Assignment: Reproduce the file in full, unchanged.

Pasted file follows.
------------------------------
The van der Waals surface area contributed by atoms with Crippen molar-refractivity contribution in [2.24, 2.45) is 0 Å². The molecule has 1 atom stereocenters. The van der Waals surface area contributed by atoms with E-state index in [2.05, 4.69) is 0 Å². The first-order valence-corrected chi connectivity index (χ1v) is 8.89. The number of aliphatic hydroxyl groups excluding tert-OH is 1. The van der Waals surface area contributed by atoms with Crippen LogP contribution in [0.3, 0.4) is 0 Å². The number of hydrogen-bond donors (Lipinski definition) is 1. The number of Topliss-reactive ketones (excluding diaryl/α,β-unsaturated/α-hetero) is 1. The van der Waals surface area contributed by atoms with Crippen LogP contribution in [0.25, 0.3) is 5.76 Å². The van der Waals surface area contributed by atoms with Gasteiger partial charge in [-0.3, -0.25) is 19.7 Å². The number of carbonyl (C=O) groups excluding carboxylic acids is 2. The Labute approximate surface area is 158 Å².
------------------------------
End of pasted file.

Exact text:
The van der Waals surface area contributed by atoms with Crippen molar-refractivity contribution in [2.24, 2.45) is 0 Å². The molecule has 1 atom stereocenters. The van der Waals surface area contributed by atoms with E-state index in [2.05, 4.69) is 0 Å². The first-order valence-corrected chi connectivity index (χ1v) is 8.89. The number of aliphatic hydroxyl groups excluding tert-OH is 1. The van der Waals surface area contributed by atoms with Crippen LogP contribution in [0.3, 0.4) is 0 Å². The number of hydrogen-bond donors (Lipinski definition) is 1. The number of Topliss-reactive ketones (excluding diaryl/α,β-unsaturated/α-hetero) is 1. The van der Waals surface area contributed by atoms with Crippen LogP contribution in [0.25, 0.3) is 5.76 Å². The van der Waals surface area contributed by atoms with Gasteiger partial charge in [-0.3, -0.25) is 19.7 Å². The number of carbonyl (C=O) groups excluding carboxylic acids is 2. The Labute approximate surface area is 158 Å².